London: Supplied by Topical Press Agency, published by Evening Standard, 2 August 1927. Photograph. This original press photograph shows Winston S. Churchill, then Chancellor of the Exchequer, on holiday in Deauville, France in 1927. This press photo once belonged the Evening Standard’s working archive. The gelatin silver print on matte photo paper measures 7.125 x 9.5 in (18.1 x 24.1 cm). Condition is good plus. The paper is crisp and clean with pin holes in the margins of the upper corners, a loss to the margin of the lower left corner, a hint of some silvering to the dark areas of the image, and some light bruising and scuffing visible only under raking light. This press photo once belonged to the Evening Standard’s working archive. The verso bears the copyright stamp of “Topical Press Agency”, a stamp reading “Original to be returned to Topical Press Agency”, a stamp from the library of the Evening Standard dated 2 Aug 1927, and a handwritten caption over which is pasted a typed caption. The caption is titled: “PROMINENT SOCIETY AT DEAUVILLE DURING AUGUST HOLIDAY” and reads “Mr. Winston Churchill, Lady Stanley, Duchess of Sutherland, Lady Betty Butler at Deauville.”
This photograph captures Winston Churchill, then Chancellor of the Exchequer, on holiday in Deauville, France as the guest of the Duke and Duchess of Sutherland in August of 1927. When this image was captured, despite the vicissitudes of his Chancellorship, Churchill at 52 years old was at a peak of influence and power. He did not know that the long decade of his wilderness years lay ahead. After resigning his Chancellorship following the electoral defeat of his Government in mid-1929, Churchill would spend almost the entirety of the 1930s out of power and out of favor, frequently at odds with both his Party leadership and prevailing public sentiment. Nor could he know that the premiership would finally be his almost thirteen years after this image was captured in a Britain struggling desperately to survive and in a world almost unrecognizable to that of the summer of 1927.
Churchill’s 1927 summer holiday occurred months following his third Budget Speech of 11 April, of which Stanley Baldwin wrote “The scene was quite sufficient to show that Mr Churchill as a star turn has a power of attraction which nobody in the House of Commons can excel.” (Gilbert Vol. V, 233) Churchill began his speech “We are met this afternoon under the shadow of the disasters of last year.” The British General Strike of 1926 began on May 4 of that year and presented a major national crisis. By some estimates, 1.5 to 1.75 million workers were involved. In addition to the revenue lost from the strike the nation was still suffering under the burden of Britain’s war debt to the US. The solution included extra taxes on goods ranging from matches to tobacco to imported wine coupled with lowering taxes on industries to promote production. However, by early summer Churchill’s de-rating scheme was met with skepticism in both the public and in the government. During a 29 June Cabinet discussion he scribbled on a piece of paper, “A wave of negativism. People don’t want anything done in any direction. ‘fed-upism’” (Gilbert, V, 243).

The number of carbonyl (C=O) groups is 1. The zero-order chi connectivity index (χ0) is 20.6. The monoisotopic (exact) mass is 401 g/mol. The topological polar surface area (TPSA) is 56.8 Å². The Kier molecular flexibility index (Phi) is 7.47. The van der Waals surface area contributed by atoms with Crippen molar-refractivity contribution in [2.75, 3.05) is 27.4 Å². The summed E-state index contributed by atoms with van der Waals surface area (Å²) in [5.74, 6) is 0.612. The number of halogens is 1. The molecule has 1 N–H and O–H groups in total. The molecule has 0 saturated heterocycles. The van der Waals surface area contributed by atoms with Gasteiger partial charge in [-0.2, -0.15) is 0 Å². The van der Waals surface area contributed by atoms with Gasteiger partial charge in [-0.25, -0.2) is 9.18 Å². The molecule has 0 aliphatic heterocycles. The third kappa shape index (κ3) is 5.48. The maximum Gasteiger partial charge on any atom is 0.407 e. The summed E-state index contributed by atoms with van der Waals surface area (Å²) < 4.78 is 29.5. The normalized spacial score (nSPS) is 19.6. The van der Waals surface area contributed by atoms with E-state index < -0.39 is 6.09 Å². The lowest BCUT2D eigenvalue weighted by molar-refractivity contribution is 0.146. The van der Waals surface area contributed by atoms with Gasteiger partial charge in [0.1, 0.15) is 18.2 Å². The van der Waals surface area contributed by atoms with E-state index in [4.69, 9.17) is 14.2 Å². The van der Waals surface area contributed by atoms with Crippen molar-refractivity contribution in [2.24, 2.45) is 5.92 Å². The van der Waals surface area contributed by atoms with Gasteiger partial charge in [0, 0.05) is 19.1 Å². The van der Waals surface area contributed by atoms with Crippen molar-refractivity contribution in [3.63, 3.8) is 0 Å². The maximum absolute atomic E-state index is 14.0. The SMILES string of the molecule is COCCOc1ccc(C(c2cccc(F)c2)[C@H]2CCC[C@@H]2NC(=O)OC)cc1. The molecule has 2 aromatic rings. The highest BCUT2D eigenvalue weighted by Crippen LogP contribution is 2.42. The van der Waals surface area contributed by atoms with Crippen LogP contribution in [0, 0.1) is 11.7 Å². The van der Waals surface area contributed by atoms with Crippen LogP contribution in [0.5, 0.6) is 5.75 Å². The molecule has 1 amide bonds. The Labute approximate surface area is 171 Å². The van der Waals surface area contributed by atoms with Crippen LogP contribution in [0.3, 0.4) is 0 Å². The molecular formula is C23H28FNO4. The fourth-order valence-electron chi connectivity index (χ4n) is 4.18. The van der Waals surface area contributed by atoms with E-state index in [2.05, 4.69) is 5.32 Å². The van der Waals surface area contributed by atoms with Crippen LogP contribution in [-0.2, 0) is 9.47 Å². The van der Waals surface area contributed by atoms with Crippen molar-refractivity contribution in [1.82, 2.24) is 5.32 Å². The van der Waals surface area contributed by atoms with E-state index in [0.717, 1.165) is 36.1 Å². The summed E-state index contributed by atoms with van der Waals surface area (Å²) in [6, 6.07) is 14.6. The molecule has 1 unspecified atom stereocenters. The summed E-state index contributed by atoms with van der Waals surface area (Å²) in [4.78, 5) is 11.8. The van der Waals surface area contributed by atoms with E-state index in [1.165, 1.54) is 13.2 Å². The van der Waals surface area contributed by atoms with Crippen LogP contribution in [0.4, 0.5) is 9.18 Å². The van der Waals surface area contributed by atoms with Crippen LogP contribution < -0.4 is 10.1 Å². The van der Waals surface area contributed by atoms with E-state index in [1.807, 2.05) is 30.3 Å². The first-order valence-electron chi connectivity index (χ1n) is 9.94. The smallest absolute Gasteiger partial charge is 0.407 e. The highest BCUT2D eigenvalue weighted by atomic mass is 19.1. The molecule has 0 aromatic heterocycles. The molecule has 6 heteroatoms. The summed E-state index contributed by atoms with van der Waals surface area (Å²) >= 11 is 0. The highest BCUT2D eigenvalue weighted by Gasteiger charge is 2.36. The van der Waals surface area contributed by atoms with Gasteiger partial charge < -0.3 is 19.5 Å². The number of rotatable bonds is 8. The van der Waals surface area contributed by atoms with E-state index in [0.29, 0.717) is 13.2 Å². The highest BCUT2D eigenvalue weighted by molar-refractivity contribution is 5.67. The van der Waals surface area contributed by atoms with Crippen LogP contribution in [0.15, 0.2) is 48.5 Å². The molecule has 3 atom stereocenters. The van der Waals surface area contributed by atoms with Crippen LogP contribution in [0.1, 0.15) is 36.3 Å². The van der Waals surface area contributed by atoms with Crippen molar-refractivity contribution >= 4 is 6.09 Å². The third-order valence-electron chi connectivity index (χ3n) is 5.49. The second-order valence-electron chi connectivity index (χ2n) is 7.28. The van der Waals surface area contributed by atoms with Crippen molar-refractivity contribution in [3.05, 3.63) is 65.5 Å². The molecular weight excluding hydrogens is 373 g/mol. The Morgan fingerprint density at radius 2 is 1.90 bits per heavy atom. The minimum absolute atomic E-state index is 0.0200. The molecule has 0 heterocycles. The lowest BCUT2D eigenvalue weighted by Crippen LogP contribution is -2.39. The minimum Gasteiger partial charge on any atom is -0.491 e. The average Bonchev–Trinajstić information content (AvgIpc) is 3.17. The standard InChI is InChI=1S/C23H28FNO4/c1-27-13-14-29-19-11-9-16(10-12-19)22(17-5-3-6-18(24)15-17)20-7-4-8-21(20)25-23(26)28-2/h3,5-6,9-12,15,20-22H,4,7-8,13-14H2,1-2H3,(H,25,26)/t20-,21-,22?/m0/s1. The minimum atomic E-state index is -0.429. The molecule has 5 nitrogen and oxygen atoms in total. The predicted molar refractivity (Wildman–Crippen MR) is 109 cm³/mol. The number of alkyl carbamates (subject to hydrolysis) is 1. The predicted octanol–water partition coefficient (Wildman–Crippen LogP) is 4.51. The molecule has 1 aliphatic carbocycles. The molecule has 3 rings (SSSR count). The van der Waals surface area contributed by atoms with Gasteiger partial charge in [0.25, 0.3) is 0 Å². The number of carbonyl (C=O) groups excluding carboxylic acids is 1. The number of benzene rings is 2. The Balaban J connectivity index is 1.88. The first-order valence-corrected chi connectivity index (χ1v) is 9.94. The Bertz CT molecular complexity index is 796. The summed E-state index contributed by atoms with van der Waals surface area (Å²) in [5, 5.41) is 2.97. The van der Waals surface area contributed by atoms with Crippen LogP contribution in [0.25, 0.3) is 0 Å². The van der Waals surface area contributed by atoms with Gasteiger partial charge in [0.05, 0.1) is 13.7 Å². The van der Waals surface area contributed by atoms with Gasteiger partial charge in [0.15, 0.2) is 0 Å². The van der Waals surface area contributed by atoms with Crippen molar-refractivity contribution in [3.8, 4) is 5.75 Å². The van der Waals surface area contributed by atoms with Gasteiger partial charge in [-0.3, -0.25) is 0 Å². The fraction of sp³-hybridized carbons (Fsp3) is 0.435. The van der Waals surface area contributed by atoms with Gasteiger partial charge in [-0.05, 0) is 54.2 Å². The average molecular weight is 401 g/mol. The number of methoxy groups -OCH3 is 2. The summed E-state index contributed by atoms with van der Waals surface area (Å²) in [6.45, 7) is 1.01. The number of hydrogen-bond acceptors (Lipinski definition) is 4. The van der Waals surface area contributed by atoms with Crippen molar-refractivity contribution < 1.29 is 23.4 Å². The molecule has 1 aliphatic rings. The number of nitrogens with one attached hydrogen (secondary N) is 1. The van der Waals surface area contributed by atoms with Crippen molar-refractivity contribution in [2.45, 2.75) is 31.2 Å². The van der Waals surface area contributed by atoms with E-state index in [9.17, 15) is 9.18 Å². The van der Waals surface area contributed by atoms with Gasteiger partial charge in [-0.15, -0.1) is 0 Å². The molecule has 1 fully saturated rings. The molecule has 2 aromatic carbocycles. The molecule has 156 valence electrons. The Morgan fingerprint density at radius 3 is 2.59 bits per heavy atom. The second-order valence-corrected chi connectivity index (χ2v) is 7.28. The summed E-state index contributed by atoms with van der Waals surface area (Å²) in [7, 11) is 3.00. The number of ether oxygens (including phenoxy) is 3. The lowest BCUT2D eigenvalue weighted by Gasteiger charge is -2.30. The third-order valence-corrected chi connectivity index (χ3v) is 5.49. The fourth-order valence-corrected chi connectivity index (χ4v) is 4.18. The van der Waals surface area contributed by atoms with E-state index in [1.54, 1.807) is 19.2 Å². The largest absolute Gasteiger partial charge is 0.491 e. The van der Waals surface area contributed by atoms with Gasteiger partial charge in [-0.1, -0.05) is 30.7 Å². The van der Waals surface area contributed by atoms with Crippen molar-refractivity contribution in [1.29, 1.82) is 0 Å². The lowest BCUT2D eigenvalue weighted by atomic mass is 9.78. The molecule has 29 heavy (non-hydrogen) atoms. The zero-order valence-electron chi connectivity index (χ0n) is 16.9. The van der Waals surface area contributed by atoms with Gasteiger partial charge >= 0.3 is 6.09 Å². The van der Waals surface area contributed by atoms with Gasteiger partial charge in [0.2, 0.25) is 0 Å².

Such negativism was reflected in the reporting on Churchill’s summer holidays. One London paper identified Churchill as the “Terror of the Tax-Payers.” A caption of a photograph of Churchill covering his head with a beach towel read “perhaps he was trying to conceal his identity from the assembled tax-payers, as he feared some vengeance might be wreaked on him!” It was during his holidays this summer, in France, at Chartwell, and in Amsterdam, that Churchill began work on the autobiography of his childhood and early careers as a soldier and war correspondent that would be published in 1930 as My Early Life. Item #005329